A Short History of the Life of
Dr. Martin Luther and the Reformation
Martin Luther was born on November 10, 1483 in Eisleben, Germany. This was not long before the time when Christopher Columbus sailed to find the new world.
In 1501 Luther entered Erfurt University to study to become a lawyer. There he received his bachelor’s degree. He returned to Erfurt to continue his study. Although he appeared happy to many, Luther was deeply concerned about his spiritual relationship with God. He saw God as an angry judge and not a loving Father. He could not see how a holy and just God would receive him into heaven.
After surviving a terrifying experience in a thunderstorm, Luther decided to become a monk. Luther entered the Augustinian monastery in Erfurt on July 17, 1505. His desire was to find God’s grace and mercy. He was 21 years old.
At this time it was taught that doing good works, praying to the saints and making pilgrimages would help a person be sure of heaven. Luther was terrified that he could not do enough to save his soul. However, even as a monk and later as a priest, no matter how many good works Luther did, it did not bring him peace. He was terrified by the fear that he was a sinner and therefore stood condemned before God.
In 1512 Luther attained the degree of Doctor of Theology. John Staupitz, Luther’s superior at the monastery and the head of the theological faculty at the University of Wittenberg suggested that Luther become a teacher. In 1513 Luther began lecturing on the Psalms, Romans and Galatians. During this time Luther began to discover the Gospel. He read in Romans 1:17, “For in the Gospel a righteousness from God is revealed, a righteousness that is by faith from first to last, just as it is written, ‘The righteous will live by faith.’” Luther said “It was like the gates of heaven opened to me.”
He learned that God sent His own Son to take the punishment for our sins. By Jesus’ death on the cross, our sins have been paid for in full. While all of our good works could never remove sin, Jesus Christ has already done this. We receive this forgiveness from God as a gift through faith.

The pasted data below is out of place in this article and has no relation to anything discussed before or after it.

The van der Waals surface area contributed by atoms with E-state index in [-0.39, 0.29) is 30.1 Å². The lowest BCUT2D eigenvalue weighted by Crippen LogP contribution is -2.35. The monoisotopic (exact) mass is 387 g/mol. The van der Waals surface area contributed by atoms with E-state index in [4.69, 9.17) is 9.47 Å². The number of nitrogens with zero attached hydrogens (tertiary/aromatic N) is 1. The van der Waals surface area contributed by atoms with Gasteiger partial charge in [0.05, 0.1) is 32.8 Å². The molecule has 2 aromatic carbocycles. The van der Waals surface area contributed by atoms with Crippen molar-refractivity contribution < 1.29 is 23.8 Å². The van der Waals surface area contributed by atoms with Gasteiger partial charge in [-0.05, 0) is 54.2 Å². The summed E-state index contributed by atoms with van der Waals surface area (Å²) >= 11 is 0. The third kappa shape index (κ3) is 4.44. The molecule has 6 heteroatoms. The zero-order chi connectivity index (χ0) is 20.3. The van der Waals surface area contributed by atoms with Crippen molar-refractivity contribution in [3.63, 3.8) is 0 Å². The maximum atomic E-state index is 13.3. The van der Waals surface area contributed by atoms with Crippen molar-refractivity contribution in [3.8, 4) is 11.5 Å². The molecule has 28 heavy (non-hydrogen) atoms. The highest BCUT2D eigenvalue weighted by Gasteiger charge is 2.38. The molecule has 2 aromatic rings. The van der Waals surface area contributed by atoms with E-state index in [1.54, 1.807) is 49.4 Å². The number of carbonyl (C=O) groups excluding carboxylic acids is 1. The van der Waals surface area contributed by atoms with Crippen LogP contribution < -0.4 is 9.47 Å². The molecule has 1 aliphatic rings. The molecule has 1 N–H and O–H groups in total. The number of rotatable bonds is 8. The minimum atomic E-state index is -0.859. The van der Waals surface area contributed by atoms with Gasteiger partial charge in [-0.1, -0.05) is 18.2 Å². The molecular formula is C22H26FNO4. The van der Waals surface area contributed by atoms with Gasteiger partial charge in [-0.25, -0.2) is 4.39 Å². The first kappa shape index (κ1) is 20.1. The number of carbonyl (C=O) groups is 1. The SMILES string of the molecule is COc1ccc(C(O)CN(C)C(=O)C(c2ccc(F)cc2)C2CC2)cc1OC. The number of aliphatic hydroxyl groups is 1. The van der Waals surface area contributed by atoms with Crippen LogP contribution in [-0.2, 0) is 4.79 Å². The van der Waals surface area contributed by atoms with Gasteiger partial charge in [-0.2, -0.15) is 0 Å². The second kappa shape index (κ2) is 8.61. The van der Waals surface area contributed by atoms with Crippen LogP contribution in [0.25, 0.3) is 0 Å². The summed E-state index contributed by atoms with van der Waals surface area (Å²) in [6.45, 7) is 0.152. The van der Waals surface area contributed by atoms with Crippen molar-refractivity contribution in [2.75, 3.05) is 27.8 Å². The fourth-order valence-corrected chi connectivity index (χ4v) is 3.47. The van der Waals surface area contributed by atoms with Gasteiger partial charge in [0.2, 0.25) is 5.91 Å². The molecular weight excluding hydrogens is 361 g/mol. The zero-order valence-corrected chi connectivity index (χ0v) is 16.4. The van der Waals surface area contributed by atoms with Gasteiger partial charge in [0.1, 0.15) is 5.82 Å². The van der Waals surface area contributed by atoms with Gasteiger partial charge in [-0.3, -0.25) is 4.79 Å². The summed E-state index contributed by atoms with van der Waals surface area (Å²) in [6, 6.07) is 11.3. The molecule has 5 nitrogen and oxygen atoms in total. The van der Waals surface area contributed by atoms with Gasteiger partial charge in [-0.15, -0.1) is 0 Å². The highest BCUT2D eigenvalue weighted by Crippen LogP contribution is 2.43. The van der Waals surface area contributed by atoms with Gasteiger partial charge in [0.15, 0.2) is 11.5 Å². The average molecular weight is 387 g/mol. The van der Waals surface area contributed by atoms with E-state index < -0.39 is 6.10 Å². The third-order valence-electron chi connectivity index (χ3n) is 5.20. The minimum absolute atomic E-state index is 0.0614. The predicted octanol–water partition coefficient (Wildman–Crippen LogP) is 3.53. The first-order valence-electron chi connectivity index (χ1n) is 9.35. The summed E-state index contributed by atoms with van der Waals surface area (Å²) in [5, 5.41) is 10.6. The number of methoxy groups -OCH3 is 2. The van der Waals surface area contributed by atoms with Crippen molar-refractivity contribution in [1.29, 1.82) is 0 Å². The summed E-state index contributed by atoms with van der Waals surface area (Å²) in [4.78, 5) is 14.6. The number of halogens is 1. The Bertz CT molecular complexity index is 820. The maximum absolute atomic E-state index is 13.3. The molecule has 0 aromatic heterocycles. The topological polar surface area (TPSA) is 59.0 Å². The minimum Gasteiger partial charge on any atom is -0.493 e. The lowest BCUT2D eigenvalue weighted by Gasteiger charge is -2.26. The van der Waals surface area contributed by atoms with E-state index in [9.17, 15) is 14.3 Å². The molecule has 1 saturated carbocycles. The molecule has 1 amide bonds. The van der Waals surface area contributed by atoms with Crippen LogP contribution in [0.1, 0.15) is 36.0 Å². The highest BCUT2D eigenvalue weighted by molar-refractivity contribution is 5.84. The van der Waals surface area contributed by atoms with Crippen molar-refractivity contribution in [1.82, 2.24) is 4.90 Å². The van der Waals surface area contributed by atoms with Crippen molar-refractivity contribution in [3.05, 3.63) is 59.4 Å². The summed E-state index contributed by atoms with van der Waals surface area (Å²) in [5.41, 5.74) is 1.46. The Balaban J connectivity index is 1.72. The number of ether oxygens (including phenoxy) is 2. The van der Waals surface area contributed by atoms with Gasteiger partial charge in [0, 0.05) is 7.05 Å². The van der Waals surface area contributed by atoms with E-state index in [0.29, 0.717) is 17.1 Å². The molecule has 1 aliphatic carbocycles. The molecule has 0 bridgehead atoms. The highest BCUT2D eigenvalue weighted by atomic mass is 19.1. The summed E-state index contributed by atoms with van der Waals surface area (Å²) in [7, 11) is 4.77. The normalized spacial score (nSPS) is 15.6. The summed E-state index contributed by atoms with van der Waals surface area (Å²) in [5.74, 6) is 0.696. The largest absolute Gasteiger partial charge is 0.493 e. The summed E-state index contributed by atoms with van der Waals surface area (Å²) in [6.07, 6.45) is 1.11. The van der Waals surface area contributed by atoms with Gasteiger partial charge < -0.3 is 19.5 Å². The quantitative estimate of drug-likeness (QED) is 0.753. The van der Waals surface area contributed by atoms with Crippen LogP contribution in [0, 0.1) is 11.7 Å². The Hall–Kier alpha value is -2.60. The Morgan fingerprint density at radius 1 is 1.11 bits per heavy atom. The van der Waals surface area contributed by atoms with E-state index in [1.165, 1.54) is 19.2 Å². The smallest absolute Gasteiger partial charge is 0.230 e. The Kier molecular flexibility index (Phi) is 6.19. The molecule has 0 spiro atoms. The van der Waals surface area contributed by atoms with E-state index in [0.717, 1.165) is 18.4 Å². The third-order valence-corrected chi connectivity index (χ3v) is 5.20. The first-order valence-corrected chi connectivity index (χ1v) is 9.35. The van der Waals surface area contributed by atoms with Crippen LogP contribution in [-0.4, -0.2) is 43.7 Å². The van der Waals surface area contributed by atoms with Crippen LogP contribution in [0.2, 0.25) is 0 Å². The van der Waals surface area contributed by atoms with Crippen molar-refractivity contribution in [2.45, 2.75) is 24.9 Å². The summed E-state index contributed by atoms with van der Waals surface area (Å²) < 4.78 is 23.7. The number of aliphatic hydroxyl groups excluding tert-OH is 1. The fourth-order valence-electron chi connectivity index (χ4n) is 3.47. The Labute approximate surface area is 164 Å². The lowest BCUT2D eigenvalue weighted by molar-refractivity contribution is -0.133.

Realizing that many of the church’s teachings contradicted the truth of the Gospel, Luther wanted to guide the church back to the truth of the Bible.
Pope Leo X was busy collecting funds to complete the building of St. Peter’s Cathedral in Rome. In order to raise this money, he sent John Tetzel to Germany to sell indulgences. With the purchase of these indulgences the church promised full forgiveness of all sins. It even promised the shortening of time for loved ones who were thought to be in purgatory – a non-existent place of punishment between heaven and hell.
In light of the sale of these indulgences, in which people thought they could purchase forgiveness of sins, rather than by repenting of them and trusting by faith in Jesus Christ for mercy, Luther wrote his 95 Theses. These theses were penned by Luther in Latin and raised as issues for debate. It was Luther’s desire to restore the central teaching of salvation by grace through faith in Jesus Christ. He nailed the theses to the door of the Castle Church in Wittenberg on October 31, 1517. This was the usual place for the posting of notices.
Immediately the 95 Theses were translated and distributed in Germany. The sale of indulgences fell off soon after this. The people agreed with Martin Luther. Leo was not pleased. In 1521 Luther was called on trial before Emperor Charles V. He was commanded to recant what he had written – to take back everything he had said. Luther responded, “My conscience is captive to the Word of God. I cannot and will not recant anything, for to go against conscience is neither right nor safe. Here I stand, I cannot do otherwise. God help me. Amen.”
Luther was condemned as a heretic, placed under the ban and considered a criminal. He no longer had the protection of the law. He could be hunted down and killed.
As Luther started back for Wittenberg, he was kidnapped by a group of horsemen. It turned out that the kidnappers were knights of Duke Frederick of Saxony. It was a trick to save Luther’s life. They took him to the protection of the Wartburg Castle. Luther let his beard grow in and the people referred to him as “Knight George.”